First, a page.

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Summertime Madness: LuaLua’s Payback Against Newcastle United

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“I apologise to the Newcastle supporters because they’ve been so brilliant to me, but I’m glad I came to a club where someone wants me. The Portsmouth fans are lifting me up. I’m here to impress. I’m fighting to get a contract.”

Lomana LuaLua, 2004

Who doesn’t love a relegation dogfight? Most years it’s more exciting than the race for the title itself. What is it about the fight against the drop that is so intriguing to us? Is it the drama? Is it the terror? Or is it the comedy that is often found in the situation?

Part of being human is finding the good in the bad isn’t it? Very few moments in Premier League history exude comedy as fantastically as our transfer today. It is a story of betrayal, payback and theatrics. It is the story of Lomana LuaLua, the man who broke the hearts of Newcastle United fans in 2004.

So who was LuaLua and why did he inflict misery on the Geordie Nation?

If you cannot remember LuaLua, a man famous for his acrobatic goal celebrations, don’t worry. Here at Pundit Arena, we enjoy nothing more than reliving the careers of some of our favourite players.

LuaLua has led an extraordinary life. Born in Zaire (modern day DR Congo) in 1980, LuaLua moved to England in 1989, where his family settled in Forest Gate in London. Once settled in London, LuaLua did what most kids do in England, he went to school.

At school LuaLua found his calling, football. It was only at the age of 16 that our man began to play the game. Considering the longevity of the man’s career (he is still plying his trade in Turkey), it’s fair to say he made the right decision. Once the footballing bug had bitten Lomana, his future was set.

He was always going to be a footballer. He soon began pursuing his passion for the sport and was rewarded for his efforts. He was called up to represent Forest Gate’s school football team after one of the teachers spotted him kicking a tennis ball around in the school playground. The universe works in mysterious ways, but Lomana didn’t pause to question his good fortune, he just kept working in the direction of his passion.

Soon our man from Kinshasa became hot property amongst the local teams. Within one year of learning to play football, Lomana was playing for Leyton Sixth Form College, where he studied performing arts. At the age of 17, Geoff Harrop, a scout for Colchester College’s football team saw something in LuaLua. There was a raw talent, a passion, and a drive in Lomana that Harrop knew was worth a chance. Harrop later explained,

 “He was taking on the whole team by the end of the game and it wasn’t hard to pick him out among 22 young 17-year-olds.”

Harrop held contacts with Colchester United and pleaded with the club to give LuaLua a chance. Seizing the opportunity with both hands Lomana dove in and gave his best. Was his best enough? Colchester certainly thought so and signed the seventeen-year-old prospect on a long-term contract.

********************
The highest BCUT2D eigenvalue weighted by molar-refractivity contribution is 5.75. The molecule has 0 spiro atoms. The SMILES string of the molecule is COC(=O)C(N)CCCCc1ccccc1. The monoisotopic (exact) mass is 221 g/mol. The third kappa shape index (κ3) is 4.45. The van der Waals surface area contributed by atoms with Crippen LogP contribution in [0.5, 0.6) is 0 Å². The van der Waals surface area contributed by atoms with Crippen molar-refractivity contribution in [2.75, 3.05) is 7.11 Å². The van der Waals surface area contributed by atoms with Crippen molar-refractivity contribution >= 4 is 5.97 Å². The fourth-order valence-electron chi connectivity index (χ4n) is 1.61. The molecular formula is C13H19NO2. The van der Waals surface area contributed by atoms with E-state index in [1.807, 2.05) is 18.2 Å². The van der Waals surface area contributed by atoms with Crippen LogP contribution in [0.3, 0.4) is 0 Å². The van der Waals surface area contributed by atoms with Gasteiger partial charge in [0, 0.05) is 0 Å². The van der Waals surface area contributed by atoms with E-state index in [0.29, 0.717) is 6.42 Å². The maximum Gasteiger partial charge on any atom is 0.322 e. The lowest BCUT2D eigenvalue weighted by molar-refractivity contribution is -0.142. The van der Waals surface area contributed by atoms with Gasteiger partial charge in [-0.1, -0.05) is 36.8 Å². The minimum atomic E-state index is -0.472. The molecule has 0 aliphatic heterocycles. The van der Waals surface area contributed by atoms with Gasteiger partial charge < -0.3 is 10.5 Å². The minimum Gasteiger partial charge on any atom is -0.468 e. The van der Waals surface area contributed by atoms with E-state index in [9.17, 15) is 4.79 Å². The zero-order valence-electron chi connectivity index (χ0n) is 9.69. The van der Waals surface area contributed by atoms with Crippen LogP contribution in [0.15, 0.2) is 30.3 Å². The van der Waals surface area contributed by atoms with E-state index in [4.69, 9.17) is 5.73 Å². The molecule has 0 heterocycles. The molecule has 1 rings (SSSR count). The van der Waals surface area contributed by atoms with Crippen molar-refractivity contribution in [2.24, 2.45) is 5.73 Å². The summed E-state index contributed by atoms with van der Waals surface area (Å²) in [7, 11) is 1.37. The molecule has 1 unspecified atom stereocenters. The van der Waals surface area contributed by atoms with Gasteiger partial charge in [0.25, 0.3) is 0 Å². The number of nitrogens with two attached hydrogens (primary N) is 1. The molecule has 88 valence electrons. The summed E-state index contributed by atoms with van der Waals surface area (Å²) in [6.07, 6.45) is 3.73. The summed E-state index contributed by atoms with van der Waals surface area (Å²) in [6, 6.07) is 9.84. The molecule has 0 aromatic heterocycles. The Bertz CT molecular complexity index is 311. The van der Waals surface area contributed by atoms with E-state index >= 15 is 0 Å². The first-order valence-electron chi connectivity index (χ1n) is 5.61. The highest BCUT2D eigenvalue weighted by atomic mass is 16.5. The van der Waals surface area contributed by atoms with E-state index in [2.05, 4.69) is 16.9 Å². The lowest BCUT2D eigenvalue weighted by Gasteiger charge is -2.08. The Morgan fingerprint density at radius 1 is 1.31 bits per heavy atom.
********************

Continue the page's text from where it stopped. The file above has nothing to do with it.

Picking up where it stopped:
Less than two years after first learning how to play football, LuaLua was a professional. In pursuing his passion, Lomana had been heavily rewarded but his story was just beginning.

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The Colchester years

LuaLua joined Colchester United in September 1998. He had made the big time but it seems that Lomana initially lost the focus that had brought him there. Harrop later said that LuaLua preferred the nightclubs of Colchester to playing for the club.

It took a lot of hard work and nurturing by the staff at Colchester, from Micky Cook, the director of youth, to the manager Steve Wignall for LuaLua to knuckle down. Once Lomana had settled, he was a revelation. Within four minutes of his debut he had scored in a 3–1 defeat to Chesterfield. It was the beginning of a fine career.

In two seasons, he made 68 league and cup appearances for Colchester, 44 starts and 24 substitute appearances, scoring a total of 21 goals. Not bad for someone who took up the game at 16. His performances soon began to attract the attention of the big teams in the Premiership.

Colchester’s manager Steve Whitton protested that Lomana was not for sale regardless of the offer. When Newcastle United offered £2.25 million for Lomana’s services, Whitton backed down. In September 2000, two years after he joined Colchester, LuaLua was on his was to the Geordie Nation.

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New beginnings at Newcastle United

Was it happy ever after? Lomana had been brought in as a hot prospect, as a player for the future. He had the ability. That was there for all to see. He just needed to find his feet in the Premiership. Sir Bobby Robson, Newcastle United’s manager at the time said of LuaLua

“I see [LuaLua] as a special talent. He has to learn how to play with the other players but he’s a special new talent. He has to be nursed and cherished and taught. But we are buying long-term a very promising talent, a very promising player.”

As a signal of Newcastle’s intent, Lomana was signed on a five-year deal. Wasting little time, Newcastle threw LuaLua in at the deep end. By the end of September 2000, he had made his first-team début in a 1–0 home defeat to Charlton Athletic. He finished the 2000-2001 seasons having made 23 appearances in all for the club, but sadly he didn’t find the net at all that season.